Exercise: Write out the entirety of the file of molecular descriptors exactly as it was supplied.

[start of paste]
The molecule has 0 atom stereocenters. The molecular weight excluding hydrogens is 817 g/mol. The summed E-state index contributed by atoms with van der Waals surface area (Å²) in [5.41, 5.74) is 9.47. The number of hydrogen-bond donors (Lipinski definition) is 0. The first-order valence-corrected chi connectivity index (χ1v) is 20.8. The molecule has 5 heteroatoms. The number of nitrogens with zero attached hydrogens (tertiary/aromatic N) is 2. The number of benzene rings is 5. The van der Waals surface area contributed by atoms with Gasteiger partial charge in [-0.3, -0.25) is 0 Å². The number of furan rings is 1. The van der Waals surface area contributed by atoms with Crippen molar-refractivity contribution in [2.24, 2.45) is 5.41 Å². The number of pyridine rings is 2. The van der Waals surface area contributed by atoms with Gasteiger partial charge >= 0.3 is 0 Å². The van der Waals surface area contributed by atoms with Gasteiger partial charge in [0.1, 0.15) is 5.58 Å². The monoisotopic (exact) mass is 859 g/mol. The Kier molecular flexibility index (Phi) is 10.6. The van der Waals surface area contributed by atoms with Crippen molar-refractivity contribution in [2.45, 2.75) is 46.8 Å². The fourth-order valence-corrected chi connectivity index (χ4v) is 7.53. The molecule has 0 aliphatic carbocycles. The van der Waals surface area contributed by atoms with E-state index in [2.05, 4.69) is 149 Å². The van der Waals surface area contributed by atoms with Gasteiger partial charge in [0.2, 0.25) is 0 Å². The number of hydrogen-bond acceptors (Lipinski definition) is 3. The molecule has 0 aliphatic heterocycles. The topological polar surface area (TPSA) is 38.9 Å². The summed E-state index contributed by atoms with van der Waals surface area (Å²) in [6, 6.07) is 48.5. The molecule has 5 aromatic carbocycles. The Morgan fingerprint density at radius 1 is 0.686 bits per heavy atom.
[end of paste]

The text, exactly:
The molecule has 0 atom stereocenters. The molecular weight excluding hydrogens is 817 g/mol. The summed E-state index contributed by atoms with van der Waals surface area (Å²) in [5.41, 5.74) is 9.47. The number of hydrogen-bond donors (Lipinski definition) is 0. The first-order valence-corrected chi connectivity index (χ1v) is 20.8. The molecule has 5 heteroatoms. The number of nitrogens with zero attached hydrogens (tertiary/aromatic N) is 2. The number of benzene rings is 5. The van der Waals surface area contributed by atoms with Gasteiger partial charge in [-0.3, -0.25) is 0 Å². The number of furan rings is 1. The van der Waals surface area contributed by atoms with Crippen molar-refractivity contribution in [2.24, 2.45) is 5.41 Å². The number of pyridine rings is 2. The van der Waals surface area contributed by atoms with Gasteiger partial charge >= 0.3 is 0 Å². The van der Waals surface area contributed by atoms with Gasteiger partial charge in [0.1, 0.15) is 5.58 Å². The monoisotopic (exact) mass is 859 g/mol. The Kier molecular flexibility index (Phi) is 10.6. The van der Waals surface area contributed by atoms with Crippen molar-refractivity contribution in [2.45, 2.75) is 46.8 Å². The fourth-order valence-corrected chi connectivity index (χ4v) is 7.53. The molecule has 0 aliphatic carbocycles. The van der Waals surface area contributed by atoms with E-state index in [2.05, 4.69) is 149 Å². The van der Waals surface area contributed by atoms with Gasteiger partial charge in [0.2, 0.25) is 0 Å². The number of hydrogen-bond acceptors (Lipinski definition) is 3. The molecule has 0 aliphatic heterocycles. The topological polar surface area (TPSA) is 38.9 Å². The summed E-state index contributed by atoms with van der Waals surface area (Å²) in [6, 6.07) is 48.5. The molecule has 5 aromatic carbocycles. The Morgan fingerprint density at radius 1 is 0.686 bits per heavy atom.